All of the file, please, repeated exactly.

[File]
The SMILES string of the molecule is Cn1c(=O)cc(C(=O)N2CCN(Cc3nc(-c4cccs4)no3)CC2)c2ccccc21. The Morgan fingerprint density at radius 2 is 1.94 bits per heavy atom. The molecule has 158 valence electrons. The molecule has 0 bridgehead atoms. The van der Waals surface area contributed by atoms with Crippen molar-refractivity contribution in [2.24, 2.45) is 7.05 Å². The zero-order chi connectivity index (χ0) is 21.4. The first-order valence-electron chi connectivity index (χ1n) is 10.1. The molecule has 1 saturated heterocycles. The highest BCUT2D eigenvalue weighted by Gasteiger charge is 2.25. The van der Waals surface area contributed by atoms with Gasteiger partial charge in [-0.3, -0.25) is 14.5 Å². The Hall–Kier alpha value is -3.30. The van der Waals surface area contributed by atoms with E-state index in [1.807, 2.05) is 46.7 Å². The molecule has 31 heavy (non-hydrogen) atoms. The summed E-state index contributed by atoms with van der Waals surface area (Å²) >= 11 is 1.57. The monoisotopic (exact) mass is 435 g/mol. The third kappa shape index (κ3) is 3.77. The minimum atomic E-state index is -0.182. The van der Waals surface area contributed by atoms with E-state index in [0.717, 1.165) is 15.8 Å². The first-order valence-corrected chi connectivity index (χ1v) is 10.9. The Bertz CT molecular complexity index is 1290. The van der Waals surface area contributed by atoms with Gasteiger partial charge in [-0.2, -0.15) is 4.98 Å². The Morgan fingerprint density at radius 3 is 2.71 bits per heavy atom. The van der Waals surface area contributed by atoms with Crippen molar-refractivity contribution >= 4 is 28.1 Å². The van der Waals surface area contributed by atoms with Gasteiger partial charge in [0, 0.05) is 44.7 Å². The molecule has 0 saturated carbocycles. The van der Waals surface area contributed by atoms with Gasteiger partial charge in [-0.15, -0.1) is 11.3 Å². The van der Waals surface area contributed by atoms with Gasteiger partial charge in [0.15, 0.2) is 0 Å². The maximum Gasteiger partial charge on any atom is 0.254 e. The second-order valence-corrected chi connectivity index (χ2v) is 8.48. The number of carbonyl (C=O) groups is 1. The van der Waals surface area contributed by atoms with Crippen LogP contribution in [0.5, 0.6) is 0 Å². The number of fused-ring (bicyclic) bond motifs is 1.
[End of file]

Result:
The SMILES string of the molecule is Cn1c(=O)cc(C(=O)N2CCN(Cc3nc(-c4cccs4)no3)CC2)c2ccccc21. The Morgan fingerprint density at radius 2 is 1.94 bits per heavy atom. The molecule has 158 valence electrons. The molecule has 0 bridgehead atoms. The van der Waals surface area contributed by atoms with Crippen molar-refractivity contribution in [2.24, 2.45) is 7.05 Å². The zero-order chi connectivity index (χ0) is 21.4. The first-order valence-electron chi connectivity index (χ1n) is 10.1. The molecule has 1 saturated heterocycles. The highest BCUT2D eigenvalue weighted by Gasteiger charge is 2.25. The van der Waals surface area contributed by atoms with Gasteiger partial charge in [-0.3, -0.25) is 14.5 Å². The Hall–Kier alpha value is -3.30. The van der Waals surface area contributed by atoms with E-state index in [1.807, 2.05) is 46.7 Å². The molecule has 31 heavy (non-hydrogen) atoms. The summed E-state index contributed by atoms with van der Waals surface area (Å²) >= 11 is 1.57. The monoisotopic (exact) mass is 435 g/mol. The third kappa shape index (κ3) is 3.77. The minimum atomic E-state index is -0.182. The van der Waals surface area contributed by atoms with E-state index in [0.717, 1.165) is 15.8 Å². The first-order valence-corrected chi connectivity index (χ1v) is 10.9. The Bertz CT molecular complexity index is 1290. The van der Waals surface area contributed by atoms with Gasteiger partial charge in [-0.2, -0.15) is 4.98 Å². The Morgan fingerprint density at radius 3 is 2.71 bits per heavy atom. The van der Waals surface area contributed by atoms with Crippen molar-refractivity contribution >= 4 is 28.1 Å². The van der Waals surface area contributed by atoms with Gasteiger partial charge in [0, 0.05) is 44.7 Å². The molecule has 0 saturated carbocycles. The van der Waals surface area contributed by atoms with Gasteiger partial charge in [-0.15, -0.1) is 11.3 Å². The van der Waals surface area contributed by atoms with Gasteiger partial charge in [0.15, 0.2) is 0 Å². The maximum Gasteiger partial charge on any atom is 0.254 e. The second-order valence-corrected chi connectivity index (χ2v) is 8.48. The number of carbonyl (C=O) groups is 1. The van der Waals surface area contributed by atoms with Crippen LogP contribution in [0.5, 0.6) is 0 Å². The number of fused-ring (bicyclic) bond motifs is 1.